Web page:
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Publisher's Summary

"Forty-four percent of the American population is convinced that Jesus will return to judge the living and the dead sometime in the next 50 years," writes Sam Harris. "Imagine the consequences if any significant component of the U.S. government actually believed that the world was about to end and that its ending would be glorious. The fact that nearly half of the American population apparently believes this, purely on the basis of religious dogma, should be considered a moral and intellectual emergency."

In response to his award-winning best seller The End of Faith, Sam Harris received thousands of letters from Christians excoriating him for not believing in God. Letter to A Christian Nation is his courageous and controversial reply. Using rational argument, Harris offers a measured refutation of the beliefs that form the core of fundamentalist Christianity. Addressing current topics ranging from intelligent design and stem-cell research to the connections between religion and violence, Letter to A Christian Nation boldly challenges the influence that faith has on public life in the United States.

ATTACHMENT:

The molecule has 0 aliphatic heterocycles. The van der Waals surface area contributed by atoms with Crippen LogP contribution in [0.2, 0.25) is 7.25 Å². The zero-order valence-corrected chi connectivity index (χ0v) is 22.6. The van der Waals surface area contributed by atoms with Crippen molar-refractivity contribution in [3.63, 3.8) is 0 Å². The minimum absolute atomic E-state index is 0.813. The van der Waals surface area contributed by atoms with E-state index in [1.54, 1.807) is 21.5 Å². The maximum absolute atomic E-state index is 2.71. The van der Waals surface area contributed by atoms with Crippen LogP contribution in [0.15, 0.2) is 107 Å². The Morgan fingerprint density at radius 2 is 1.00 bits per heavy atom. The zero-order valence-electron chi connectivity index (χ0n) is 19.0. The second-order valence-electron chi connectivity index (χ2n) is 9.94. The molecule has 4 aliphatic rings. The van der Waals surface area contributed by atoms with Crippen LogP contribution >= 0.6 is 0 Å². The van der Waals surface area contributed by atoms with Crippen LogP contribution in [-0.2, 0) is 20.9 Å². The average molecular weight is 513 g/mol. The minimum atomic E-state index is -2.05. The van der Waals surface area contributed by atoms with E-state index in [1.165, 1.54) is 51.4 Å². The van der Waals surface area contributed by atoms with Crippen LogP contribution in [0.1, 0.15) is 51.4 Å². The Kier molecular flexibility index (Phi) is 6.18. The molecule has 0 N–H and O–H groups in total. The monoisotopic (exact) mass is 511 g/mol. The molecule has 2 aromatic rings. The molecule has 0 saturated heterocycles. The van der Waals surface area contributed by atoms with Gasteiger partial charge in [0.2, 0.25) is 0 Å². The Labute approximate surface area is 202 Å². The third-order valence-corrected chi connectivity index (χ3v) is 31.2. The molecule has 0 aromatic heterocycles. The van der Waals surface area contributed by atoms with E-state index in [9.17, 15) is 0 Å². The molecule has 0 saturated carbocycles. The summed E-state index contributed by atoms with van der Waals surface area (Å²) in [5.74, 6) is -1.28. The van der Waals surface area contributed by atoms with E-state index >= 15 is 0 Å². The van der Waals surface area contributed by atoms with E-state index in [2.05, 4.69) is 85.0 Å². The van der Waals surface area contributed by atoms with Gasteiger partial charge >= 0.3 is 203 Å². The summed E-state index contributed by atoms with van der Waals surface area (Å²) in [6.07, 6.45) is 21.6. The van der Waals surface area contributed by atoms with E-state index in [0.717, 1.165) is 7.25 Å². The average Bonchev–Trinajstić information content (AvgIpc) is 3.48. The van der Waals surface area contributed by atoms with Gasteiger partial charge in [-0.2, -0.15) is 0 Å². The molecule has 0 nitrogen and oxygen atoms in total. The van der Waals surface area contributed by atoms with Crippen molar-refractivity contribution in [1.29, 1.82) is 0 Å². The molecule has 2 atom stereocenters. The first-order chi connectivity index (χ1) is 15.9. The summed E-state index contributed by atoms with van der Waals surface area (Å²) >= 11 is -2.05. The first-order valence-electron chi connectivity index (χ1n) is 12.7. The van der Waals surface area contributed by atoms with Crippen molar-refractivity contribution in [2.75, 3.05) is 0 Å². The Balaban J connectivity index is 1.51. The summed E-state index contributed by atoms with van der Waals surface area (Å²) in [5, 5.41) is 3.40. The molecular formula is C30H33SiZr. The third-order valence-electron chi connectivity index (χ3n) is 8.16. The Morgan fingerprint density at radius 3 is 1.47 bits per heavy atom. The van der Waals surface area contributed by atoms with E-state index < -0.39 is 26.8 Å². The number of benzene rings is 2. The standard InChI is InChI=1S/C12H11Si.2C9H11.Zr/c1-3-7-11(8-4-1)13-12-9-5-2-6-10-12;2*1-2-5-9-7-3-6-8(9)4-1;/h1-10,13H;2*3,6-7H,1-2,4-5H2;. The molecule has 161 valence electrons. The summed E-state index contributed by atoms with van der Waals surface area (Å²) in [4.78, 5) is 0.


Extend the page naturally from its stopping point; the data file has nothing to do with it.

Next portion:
Don't miss Harris' The End of Faith.
©2006 Sam Harris. All rights reserved; (P)2006 Simon and Schuster Inc. All rights reserved.

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must read

anyone who has ever asked themselves, "Why doesn't that person see my logic?" would benefit from an open-minded read of these thoughts.

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Fantastic book

Loved this! Raised as a former evangelical fundamentalist, I loved EVERY single word. Thank you for this book!